Concern About Educating Homeless Keiki - Hawaii News Now - KGMB and KHNL

Concern About Educating Homeless Keiki

Senator Suzanne Chun Oakland Senator Suzanne Chun Oakland

By: Beth Hillyer

There are more than 900 homeless children in Hawaii, and being shuffled around from beachsites to shelters has made it difficult for many to get an education.

Lawmakers are talking about solutions to this problem. To give children an education no matter where they live.

The American Civil Liberties Union and two other parties representing several homeless leeward families filed a class action against the state of Hawaii this week.

Attorneys complain the State Department of Education fails to provide homeless children with equal access to public education.

Homeless families living in Aala park may find it tough to get their kids to school everyday.

It's not like a school bus rolls up to the park every morning and afternoon.

This problem is faced by families living along Oahu's leeward coast and in homeless shelters.

Senator Suzanne CHun Oakland is aware of the problem, "Keiki Caucus which I am co-convener of has raised it as an issue and we actually have been putting resources into various areas with regard to education though we can certainly look into that."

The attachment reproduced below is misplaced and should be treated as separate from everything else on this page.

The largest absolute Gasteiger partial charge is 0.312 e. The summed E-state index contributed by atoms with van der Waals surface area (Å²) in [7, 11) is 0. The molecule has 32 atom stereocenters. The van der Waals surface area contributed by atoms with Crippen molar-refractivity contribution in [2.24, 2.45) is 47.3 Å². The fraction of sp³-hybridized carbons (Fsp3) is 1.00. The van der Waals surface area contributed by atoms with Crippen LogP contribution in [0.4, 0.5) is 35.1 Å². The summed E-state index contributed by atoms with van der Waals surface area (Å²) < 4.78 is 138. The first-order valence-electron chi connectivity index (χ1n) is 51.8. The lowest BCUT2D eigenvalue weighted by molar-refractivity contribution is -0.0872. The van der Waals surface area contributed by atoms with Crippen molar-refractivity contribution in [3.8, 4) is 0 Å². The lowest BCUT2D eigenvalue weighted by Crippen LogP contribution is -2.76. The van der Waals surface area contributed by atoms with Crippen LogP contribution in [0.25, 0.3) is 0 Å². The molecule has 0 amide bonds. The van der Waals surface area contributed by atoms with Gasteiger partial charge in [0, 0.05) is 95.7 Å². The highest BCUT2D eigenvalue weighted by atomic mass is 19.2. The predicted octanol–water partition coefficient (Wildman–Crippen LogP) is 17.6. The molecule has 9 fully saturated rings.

The federal government gives the state 200-thousand dollars to provide homeless children with a free education. But the state may need to spend more.

"I do know that DOE does dedicate one person and with the increase in folks that are homeless and children in particular I do think we need to support the department if they make that kind of request, says Chun Oakland.

Some homeless kids were not allowed to enroll in leeward schools because they didn't have a permanent address. Others complain they don't have money for bus fare.

"I think we need to look at additional resources or to partner with community folks because there is a strong network of advocates that can help but with regard to DOE resources certainly we can look at that, " realizes Chun Oakland.

State lawmakers are looking for creative solutions, "I know the teachers are doing as much as they can to support the children even though they may not have a physical home and that's why I know some of the elementary schools for example have after school kinds of care even evening kinds of programs to actually help children as much as possible ."

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